# Behavior¶

Last update: 10.09.2022

## FieldRatingProvider¶

The module FieldRatingProvider provides functions to calculate a potential field for the Zweikampf and DribbleToGoal skill. Different potential fields are supported, which all use a base computation of linear scaling from a repelling or to an attracting point on the field. Weighted based on their ratings they are summed up to give a value for each point on the field for the Zweikampf skill or just the directional value for the DribbleToGoal skill.

The following potential fields are provided (see Potential Fields):

• Field Border: the field border is a repelling field.
• Goal: the opponent goal is an attracting field.
• Opponent corners: the opponent corners are repelling fields, to help dribbling in an arc towards the goal from the corner instead of a direct line.
• Obstacles: obstacles are repelling fields, no matter if it is a robot from our or the opponent team. But based on the communication the communicated teammate positions are used to reduce those repelling fields.
• Teammates: based on the communicated positions an attracting field in front of the teammate is created.
• Ball: an attracting field a fixed distance in the direction of the goal. Small dribble kicks are therefore always good, really short or far ones are bad.
• Facing direction: an attracting field based on the current direction the robot is facing.

You can use the following command, to see the drawings for each potential field in the world state:

call Drawings/FieldRating


### Potential Fields¶

FieldBorder
Goal
Opponent Corner
Obstacles Base Two Obstacles Obstacles with Teammate
Teammate Ball Facing
Sum Example 1 Sum Example 2 Sum Example 3

### Current Problems¶

Here we list current problems with the used FieldRating:

• Some potentials have edges and not smooth interpolations.
• The pass field could be larger.
• Our jersey detection is not good enough, to distinguish between opponent and teammate.
• Facing potential could probably be deleted.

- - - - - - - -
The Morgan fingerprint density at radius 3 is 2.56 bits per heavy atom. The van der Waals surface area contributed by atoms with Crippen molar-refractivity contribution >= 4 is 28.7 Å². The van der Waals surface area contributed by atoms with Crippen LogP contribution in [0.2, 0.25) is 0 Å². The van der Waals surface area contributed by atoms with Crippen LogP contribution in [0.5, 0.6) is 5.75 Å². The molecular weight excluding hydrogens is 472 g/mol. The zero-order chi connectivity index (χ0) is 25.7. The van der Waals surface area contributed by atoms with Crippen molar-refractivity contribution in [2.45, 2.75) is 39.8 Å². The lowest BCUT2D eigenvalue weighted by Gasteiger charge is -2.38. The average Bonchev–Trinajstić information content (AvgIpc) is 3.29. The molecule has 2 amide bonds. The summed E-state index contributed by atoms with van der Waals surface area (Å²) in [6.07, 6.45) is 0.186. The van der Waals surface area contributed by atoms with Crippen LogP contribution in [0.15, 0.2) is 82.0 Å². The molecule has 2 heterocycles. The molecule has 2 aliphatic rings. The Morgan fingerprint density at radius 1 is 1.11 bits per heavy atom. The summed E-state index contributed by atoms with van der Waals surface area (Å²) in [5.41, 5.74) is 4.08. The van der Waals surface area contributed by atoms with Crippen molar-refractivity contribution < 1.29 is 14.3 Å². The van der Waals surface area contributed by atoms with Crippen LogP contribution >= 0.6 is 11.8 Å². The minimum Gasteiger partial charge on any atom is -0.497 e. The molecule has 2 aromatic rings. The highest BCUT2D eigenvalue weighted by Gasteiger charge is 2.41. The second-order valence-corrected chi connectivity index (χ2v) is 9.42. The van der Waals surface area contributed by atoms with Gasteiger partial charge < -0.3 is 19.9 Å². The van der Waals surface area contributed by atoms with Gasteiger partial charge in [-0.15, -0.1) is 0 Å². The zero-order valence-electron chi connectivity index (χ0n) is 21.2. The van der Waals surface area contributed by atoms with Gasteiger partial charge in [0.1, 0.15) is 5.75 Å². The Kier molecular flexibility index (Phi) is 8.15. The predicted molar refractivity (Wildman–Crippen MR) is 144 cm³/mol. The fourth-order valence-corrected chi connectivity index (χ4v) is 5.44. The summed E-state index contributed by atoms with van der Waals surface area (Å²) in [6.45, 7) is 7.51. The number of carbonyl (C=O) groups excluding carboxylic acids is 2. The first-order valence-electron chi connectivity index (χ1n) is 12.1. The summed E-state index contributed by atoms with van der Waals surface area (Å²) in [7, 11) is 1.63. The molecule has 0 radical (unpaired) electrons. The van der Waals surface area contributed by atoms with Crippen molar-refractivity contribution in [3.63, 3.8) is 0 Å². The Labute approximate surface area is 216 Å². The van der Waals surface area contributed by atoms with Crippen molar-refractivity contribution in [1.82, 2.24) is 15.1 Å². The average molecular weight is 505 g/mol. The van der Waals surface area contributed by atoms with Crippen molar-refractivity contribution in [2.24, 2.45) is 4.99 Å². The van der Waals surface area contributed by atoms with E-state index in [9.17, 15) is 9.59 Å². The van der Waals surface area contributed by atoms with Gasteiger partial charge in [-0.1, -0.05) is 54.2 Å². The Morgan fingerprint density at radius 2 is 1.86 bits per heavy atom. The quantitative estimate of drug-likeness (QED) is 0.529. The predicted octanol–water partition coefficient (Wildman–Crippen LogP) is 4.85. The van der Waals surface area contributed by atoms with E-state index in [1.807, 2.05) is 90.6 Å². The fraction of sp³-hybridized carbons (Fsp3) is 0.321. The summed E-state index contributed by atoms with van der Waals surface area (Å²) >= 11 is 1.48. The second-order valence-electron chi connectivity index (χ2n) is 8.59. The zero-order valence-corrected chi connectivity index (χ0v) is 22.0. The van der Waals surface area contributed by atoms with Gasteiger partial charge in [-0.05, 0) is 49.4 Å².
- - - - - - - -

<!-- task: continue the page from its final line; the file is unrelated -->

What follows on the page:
## DribbleToGoal¶

The DribbleToGoal skill dribbles the ball to the goal, but tries to avoid obstacles and handles the field border to not dribble outside. For this the potential field from the representation FieldRating is used. Based on the last direction, the potential field direction 1 cm further is determined in a loop, until a distance of one meter is reached. The end position is then used to calculate the base dribble direction. Afterwards a sector wheel and the distances to the field border are used, to determine the nearest best dribble direction. The potential field and sector wheel usage is shown below.

You can use the following command, to see the drawings in the world state, whenever the robot is executing the DribbleToGoal skill and is near the ball:

call Drawings/DribbleToGoal


### Current Problems¶

The skill works quite well, but still has a few short comings:

• Near the opponent goal posts the resulting directions tends to dribble directly into the goal post.
• Different kick ranges, which the walk kicks support, are not used. The problems comes from the kicks themself, because they have high range deviations.
• Kicks near the field border are handled by using a minimal distance to the field border. Additionally using a minimal angle would reduce the risk of kicking outside even further.

## Zweikampf¶

In situations when the ball is near another robot, we use the skill Zweikampf. The state procedure can be seen below. At the start we update the last direction based on the changes in the RobotPose, because the calculated direction is in relative robot coordinates. Here we also handle requests from the higher behavior like passing or dribbling. Afterwards based on this updated last kick direction a sub set of directions around it are determined. The number of directions are kept small, because the computation time grows fast. For every direction every kick type and multiple ranges must be checked, therefore we only check a subset, which finds the local best direction over multiple execution cycles.